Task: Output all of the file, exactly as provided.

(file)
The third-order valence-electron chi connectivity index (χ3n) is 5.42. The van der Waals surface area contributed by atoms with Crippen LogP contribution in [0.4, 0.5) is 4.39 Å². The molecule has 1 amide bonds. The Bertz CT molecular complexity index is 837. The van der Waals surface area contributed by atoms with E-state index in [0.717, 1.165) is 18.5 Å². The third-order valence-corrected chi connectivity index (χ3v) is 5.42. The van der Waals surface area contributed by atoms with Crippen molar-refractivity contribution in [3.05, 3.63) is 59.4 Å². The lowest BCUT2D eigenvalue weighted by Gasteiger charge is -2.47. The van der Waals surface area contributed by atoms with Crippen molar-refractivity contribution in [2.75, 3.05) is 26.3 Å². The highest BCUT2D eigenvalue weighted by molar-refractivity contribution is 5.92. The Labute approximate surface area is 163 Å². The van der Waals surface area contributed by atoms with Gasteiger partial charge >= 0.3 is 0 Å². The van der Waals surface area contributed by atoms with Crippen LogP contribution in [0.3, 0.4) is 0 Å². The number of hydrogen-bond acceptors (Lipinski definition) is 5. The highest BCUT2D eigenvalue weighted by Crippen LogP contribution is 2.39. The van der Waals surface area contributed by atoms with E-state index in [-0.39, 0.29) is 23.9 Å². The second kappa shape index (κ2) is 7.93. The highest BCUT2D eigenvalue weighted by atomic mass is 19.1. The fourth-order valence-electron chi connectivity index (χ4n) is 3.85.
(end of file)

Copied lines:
The third-order valence-electron chi connectivity index (χ3n) is 5.42. The van der Waals surface area contributed by atoms with Crippen LogP contribution in [0.4, 0.5) is 4.39 Å². The molecule has 1 amide bonds. The Bertz CT molecular complexity index is 837. The van der Waals surface area contributed by atoms with E-state index in [0.717, 1.165) is 18.5 Å². The third-order valence-corrected chi connectivity index (χ3v) is 5.42. The van der Waals surface area contributed by atoms with Crippen molar-refractivity contribution in [3.05, 3.63) is 59.4 Å². The lowest BCUT2D eigenvalue weighted by Gasteiger charge is -2.47. The van der Waals surface area contributed by atoms with Crippen molar-refractivity contribution in [2.75, 3.05) is 26.3 Å². The highest BCUT2D eigenvalue weighted by molar-refractivity contribution is 5.92. The Labute approximate surface area is 163 Å². The van der Waals surface area contributed by atoms with Gasteiger partial charge >= 0.3 is 0 Å². The van der Waals surface area contributed by atoms with Crippen LogP contribution in [0.3, 0.4) is 0 Å². The number of hydrogen-bond acceptors (Lipinski definition) is 5. The highest BCUT2D eigenvalue weighted by Crippen LogP contribution is 2.39. The van der Waals surface area contributed by atoms with E-state index in [-0.39, 0.29) is 23.9 Å². The second kappa shape index (κ2) is 7.93. The highest BCUT2D eigenvalue weighted by atomic mass is 19.1. The fourth-order valence-electron chi connectivity index (χ4n) is 3.85.